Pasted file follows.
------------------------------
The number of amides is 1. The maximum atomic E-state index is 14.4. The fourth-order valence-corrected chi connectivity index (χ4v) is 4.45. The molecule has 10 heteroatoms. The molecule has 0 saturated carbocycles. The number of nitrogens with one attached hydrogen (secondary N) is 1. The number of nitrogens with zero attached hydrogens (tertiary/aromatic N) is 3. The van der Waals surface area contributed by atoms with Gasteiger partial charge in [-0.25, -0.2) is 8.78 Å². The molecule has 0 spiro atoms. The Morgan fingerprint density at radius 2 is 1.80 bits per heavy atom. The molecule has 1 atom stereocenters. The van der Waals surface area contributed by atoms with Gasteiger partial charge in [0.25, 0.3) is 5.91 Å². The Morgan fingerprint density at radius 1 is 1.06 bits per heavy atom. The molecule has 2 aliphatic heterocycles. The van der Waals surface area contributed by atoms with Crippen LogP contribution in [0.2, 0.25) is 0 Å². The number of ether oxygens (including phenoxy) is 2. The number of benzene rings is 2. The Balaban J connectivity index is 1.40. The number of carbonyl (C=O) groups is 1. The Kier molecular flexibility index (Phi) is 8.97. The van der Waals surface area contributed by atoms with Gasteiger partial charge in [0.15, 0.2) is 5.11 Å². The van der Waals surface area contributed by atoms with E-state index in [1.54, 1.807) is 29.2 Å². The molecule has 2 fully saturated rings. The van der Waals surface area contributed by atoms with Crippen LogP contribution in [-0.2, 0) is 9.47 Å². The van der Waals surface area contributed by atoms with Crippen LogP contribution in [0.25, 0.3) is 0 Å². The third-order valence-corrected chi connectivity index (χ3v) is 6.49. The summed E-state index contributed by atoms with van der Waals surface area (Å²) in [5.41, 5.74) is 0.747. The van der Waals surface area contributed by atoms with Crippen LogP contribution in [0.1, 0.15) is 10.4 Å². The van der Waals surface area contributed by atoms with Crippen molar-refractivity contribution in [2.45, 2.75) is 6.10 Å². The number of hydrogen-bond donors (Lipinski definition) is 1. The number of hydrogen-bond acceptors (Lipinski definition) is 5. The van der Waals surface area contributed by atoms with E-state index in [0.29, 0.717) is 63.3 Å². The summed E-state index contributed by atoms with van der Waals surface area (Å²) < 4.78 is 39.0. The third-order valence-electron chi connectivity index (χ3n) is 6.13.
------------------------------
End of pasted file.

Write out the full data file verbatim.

The number of amides is 1. The maximum atomic E-state index is 14.4. The fourth-order valence-corrected chi connectivity index (χ4v) is 4.45. The molecule has 10 heteroatoms. The molecule has 0 saturated carbocycles. The number of nitrogens with one attached hydrogen (secondary N) is 1. The number of nitrogens with zero attached hydrogens (tertiary/aromatic N) is 3. The van der Waals surface area contributed by atoms with Gasteiger partial charge in [-0.25, -0.2) is 8.78 Å². The molecule has 0 spiro atoms. The Morgan fingerprint density at radius 2 is 1.80 bits per heavy atom. The molecule has 1 atom stereocenters. The van der Waals surface area contributed by atoms with Gasteiger partial charge in [0.25, 0.3) is 5.91 Å². The Morgan fingerprint density at radius 1 is 1.06 bits per heavy atom. The molecule has 2 aliphatic heterocycles. The van der Waals surface area contributed by atoms with Crippen LogP contribution in [0.2, 0.25) is 0 Å². The number of ether oxygens (including phenoxy) is 2. The number of benzene rings is 2. The Balaban J connectivity index is 1.40. The number of carbonyl (C=O) groups is 1. The Kier molecular flexibility index (Phi) is 8.97. The van der Waals surface area contributed by atoms with Gasteiger partial charge in [0.15, 0.2) is 5.11 Å². The van der Waals surface area contributed by atoms with E-state index in [1.54, 1.807) is 29.2 Å². The molecule has 2 fully saturated rings. The van der Waals surface area contributed by atoms with Crippen LogP contribution in [-0.2, 0) is 9.47 Å². The van der Waals surface area contributed by atoms with Crippen LogP contribution in [0.25, 0.3) is 0 Å². The third-order valence-corrected chi connectivity index (χ3v) is 6.49. The summed E-state index contributed by atoms with van der Waals surface area (Å²) in [5.41, 5.74) is 0.747. The van der Waals surface area contributed by atoms with Crippen LogP contribution in [0.1, 0.15) is 10.4 Å². The van der Waals surface area contributed by atoms with Crippen molar-refractivity contribution in [2.45, 2.75) is 6.10 Å². The number of hydrogen-bond donors (Lipinski definition) is 1. The number of hydrogen-bond acceptors (Lipinski definition) is 5. The van der Waals surface area contributed by atoms with E-state index in [0.29, 0.717) is 63.3 Å². The summed E-state index contributed by atoms with van der Waals surface area (Å²) < 4.78 is 39.0. The third-order valence-electron chi connectivity index (χ3n) is 6.13.